Just a thought. You're welcome.
Humankind has struggled with virtually every aspect of crime and punishment since we came down out of the trees. See, e.g., "Criminology," Wikipedia.org.
The economic and human cost of the "solution" called incarceration have created both a multi-billion-dollar industry and human failures. "With more than 2.3 million people locked up, the U.S. has the highest incarceration rate in the world. One out of 100 American adults is behind bars -- while a stunning one out of 32 is on probation, parole or in prison [NJ: a grossly disproportionate percentage of which are minorities and the poor]. This reliance on mass incarceration has created a thriving prison economy. The states and the federal government spend about $74 billion a year on corrections, and nearly 800,000 people work in the industry." "Billions Behind Bars; Inside America's Prison Industry; CNBC Goes Behind the Razor Wires to Investigate the Profits and Inner-Workings of the Multi-Billion Dollar Corrections Industry," CNBC, October 2012.
Prisons have now become America's most fully occupied, and expensive, public housing program.
Nor have Iowa, and Iowa City, remained outside these challenges. Johnson County's supervisors, and sheriff, are recommending local residents approve a near-$50-million bond burden on top of their current property taxes to provide a substantial expansion to our local contribution to the prison industry and our own public housing.
Here is my own effort, in this morning's [Oct. 15] Press-Citizen, to keep to the requested 500-word limit on my own thoughts about the challenge:
Voting "Yes, but. . ." for the Justice Center
Iowa City Press-Citizen
October 15, 2012, p. A7
But questions, concerns and unused opportunities remain.
• Big picture, big debt. Iowa taxpayers’ debt service obligations are about $2 billion. We’ve just promised $250 million to a foreign corporation: jobs for Iowans, profits for Egyptians. Our local school district is eyeing its $281 million borrowing capacity. Downtown development takes millions in TIFs. The justice center adds $48 million-plus. There’s no central rationalization of priorities on taxpayers’ behalf.
• Regional centers. For 100 years — the 1830s to 1930s — Iowa’s horse-and-buggy 99 county governments made sense. They don’t anymore. Politically, counties can’t be abolished. But mental health services now are transferring from counties to “regions.”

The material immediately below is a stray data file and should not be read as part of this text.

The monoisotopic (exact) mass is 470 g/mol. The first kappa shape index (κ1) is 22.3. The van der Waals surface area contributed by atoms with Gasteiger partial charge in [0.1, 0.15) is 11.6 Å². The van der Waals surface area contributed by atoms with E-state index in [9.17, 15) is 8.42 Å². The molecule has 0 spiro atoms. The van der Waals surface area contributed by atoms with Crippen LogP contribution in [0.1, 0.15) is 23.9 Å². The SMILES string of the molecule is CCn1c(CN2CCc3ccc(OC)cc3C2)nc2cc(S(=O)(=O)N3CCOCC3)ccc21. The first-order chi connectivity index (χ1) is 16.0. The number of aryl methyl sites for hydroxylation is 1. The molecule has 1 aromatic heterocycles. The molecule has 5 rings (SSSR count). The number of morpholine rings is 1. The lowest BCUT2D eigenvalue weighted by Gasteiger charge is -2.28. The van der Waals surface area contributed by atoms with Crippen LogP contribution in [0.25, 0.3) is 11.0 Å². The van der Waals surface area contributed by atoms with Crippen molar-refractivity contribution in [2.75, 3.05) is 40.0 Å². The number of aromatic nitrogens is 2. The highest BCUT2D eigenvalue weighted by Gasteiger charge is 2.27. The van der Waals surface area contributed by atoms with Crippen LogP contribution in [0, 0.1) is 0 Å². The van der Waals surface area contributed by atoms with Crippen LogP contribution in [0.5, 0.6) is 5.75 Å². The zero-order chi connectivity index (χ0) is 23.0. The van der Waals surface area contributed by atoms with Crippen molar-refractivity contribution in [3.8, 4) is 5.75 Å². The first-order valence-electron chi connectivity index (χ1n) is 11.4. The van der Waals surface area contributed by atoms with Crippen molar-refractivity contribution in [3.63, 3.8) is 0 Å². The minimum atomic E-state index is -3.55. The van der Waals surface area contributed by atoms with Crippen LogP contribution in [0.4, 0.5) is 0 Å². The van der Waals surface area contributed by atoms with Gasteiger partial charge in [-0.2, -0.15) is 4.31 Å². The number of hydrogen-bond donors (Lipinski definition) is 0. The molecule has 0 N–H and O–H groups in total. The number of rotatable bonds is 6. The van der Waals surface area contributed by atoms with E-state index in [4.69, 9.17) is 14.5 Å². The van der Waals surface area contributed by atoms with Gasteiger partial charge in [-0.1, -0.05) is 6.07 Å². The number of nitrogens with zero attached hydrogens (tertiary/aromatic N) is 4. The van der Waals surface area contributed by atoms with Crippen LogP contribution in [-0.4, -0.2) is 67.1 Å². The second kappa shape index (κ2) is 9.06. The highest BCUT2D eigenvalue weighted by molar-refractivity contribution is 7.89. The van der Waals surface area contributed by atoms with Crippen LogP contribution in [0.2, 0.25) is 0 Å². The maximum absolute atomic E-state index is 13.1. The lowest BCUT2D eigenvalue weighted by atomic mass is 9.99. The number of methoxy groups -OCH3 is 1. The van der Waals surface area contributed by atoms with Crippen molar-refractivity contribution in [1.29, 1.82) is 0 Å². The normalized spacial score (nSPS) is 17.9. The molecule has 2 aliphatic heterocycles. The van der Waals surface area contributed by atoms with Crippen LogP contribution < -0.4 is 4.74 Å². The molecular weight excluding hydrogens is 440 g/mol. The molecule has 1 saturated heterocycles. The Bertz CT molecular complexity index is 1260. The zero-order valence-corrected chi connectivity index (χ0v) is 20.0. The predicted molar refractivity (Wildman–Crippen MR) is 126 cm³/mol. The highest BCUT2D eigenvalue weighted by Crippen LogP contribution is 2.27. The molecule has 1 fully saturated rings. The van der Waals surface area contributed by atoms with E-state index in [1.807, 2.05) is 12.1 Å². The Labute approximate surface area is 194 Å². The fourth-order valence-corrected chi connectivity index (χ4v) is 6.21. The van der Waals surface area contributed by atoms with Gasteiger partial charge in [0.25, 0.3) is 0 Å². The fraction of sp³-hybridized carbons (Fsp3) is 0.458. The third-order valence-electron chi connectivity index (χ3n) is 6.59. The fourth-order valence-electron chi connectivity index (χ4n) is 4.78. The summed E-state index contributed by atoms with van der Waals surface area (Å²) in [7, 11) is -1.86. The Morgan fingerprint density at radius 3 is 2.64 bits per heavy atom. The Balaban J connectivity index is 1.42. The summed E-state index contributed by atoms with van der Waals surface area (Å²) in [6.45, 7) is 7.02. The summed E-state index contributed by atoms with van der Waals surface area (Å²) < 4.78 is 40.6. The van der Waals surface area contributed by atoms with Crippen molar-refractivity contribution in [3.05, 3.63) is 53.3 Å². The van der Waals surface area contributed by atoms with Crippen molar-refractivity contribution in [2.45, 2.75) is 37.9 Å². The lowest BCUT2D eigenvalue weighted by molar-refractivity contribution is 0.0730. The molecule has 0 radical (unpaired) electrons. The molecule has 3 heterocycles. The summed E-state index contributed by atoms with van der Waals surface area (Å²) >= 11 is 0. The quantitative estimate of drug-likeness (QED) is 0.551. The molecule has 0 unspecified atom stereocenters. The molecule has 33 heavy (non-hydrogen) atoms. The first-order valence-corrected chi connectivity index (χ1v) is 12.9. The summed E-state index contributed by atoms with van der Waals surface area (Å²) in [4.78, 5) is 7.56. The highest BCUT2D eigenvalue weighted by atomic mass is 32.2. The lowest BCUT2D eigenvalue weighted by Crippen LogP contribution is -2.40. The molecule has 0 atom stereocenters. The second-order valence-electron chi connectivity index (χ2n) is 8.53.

Why not regional jails — the low-cost alternative to 99 jails designed for peak occupancy?
Our $1 million a year sending inmates elsewhere compares favorably with the jail’s share of $48 million. Why not continue it for those serving week, month or longer sentences? Wouldn’t that reduce the cells needed for the football drunks and those awaiting trials?
Why are neighboring counties’ jails not full? Is it possible future policy and funding changes with mental health and dependency populations, social and political attitudes, technological and other innovations will further reduce the need for jail cells? Won’t rationalizing our continued, though reduced, use of others’ jails give us more future flexibility?
What would a peak load analysis suggest as our optimum number of additional cells?
• Criminal consolidation. How about a standalone criminal structure — courtrooms, meeting and class rooms, along with jail cells? It would improve efficiency, consolidation and eliminate courthouse security concerns. Potential, adjacent, full city block locations are available southeast, south, and west.
Our courthouse is one of Iowa’s greatest early, Romanesque structures. More than 110 years old, it deserves, and should continue to be, maintained in its original setting — like Old Capitol. That was the wise choice when moving courthouse offices to the current County Administration Building five blocks away. It’s the wisest, win-win choice now.
Moreover, this would enable limiting a refurbished, more secure courthouse to civil cases.
• Holistic approach. A significant proportion of the criminal population suffers from the mental health and chemical dependency challenges that make them repeat visitors. Jails are neither their answer nor ours. Johnson County has made commendable progress transferring these individuals from jails to specialized courts and programs. But might it not be cheaper, more effective and humane, to budget as well as administer to this population’s total needs with a single program? Can we do even more to reduce the need for jails?
We need some additions to our criminal justice capabilities. That’s why I’m voting “yes.” But that doesn’t mean additional thought, and modification of what’s now on the drawing board, couldn’t serve us even better.
Nicholas Johnson, Iowa City native and former school board member, teaches at the Iowa College of Law and maintains www.nicholasjohnson.org and FromDC2Iowa.blogspot.org.